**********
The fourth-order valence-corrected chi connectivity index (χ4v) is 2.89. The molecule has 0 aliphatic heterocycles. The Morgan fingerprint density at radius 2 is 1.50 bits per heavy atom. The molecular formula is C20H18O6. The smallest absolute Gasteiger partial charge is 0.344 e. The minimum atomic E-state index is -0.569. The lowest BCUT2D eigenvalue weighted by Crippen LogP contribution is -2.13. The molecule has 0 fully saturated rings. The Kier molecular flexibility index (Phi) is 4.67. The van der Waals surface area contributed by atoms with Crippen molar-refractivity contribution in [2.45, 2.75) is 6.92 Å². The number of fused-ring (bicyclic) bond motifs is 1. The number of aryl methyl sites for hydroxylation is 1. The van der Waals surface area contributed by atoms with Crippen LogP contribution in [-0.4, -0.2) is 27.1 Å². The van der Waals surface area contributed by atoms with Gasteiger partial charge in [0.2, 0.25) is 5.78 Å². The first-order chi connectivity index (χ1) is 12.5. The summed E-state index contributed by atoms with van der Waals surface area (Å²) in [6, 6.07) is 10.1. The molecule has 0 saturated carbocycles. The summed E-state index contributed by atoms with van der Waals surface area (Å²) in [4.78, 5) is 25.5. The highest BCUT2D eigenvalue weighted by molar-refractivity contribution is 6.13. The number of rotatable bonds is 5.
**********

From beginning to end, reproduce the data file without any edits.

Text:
The fourth-order valence-corrected chi connectivity index (χ4v) is 2.89. The molecule has 0 aliphatic heterocycles. The Morgan fingerprint density at radius 2 is 1.50 bits per heavy atom. The molecular formula is C20H18O6. The smallest absolute Gasteiger partial charge is 0.344 e. The minimum atomic E-state index is -0.569. The lowest BCUT2D eigenvalue weighted by Crippen LogP contribution is -2.13. The molecule has 0 fully saturated rings. The Kier molecular flexibility index (Phi) is 4.67. The van der Waals surface area contributed by atoms with Crippen molar-refractivity contribution in [2.45, 2.75) is 6.92 Å². The number of fused-ring (bicyclic) bond motifs is 1. The number of aryl methyl sites for hydroxylation is 1. The van der Waals surface area contributed by atoms with Crippen LogP contribution in [-0.4, -0.2) is 27.1 Å². The van der Waals surface area contributed by atoms with Gasteiger partial charge in [0.2, 0.25) is 5.78 Å². The first-order chi connectivity index (χ1) is 12.5. The summed E-state index contributed by atoms with van der Waals surface area (Å²) in [6, 6.07) is 10.1. The molecule has 0 saturated carbocycles. The summed E-state index contributed by atoms with van der Waals surface area (Å²) in [4.78, 5) is 25.5. The highest BCUT2D eigenvalue weighted by molar-refractivity contribution is 6.13. The number of rotatable bonds is 5.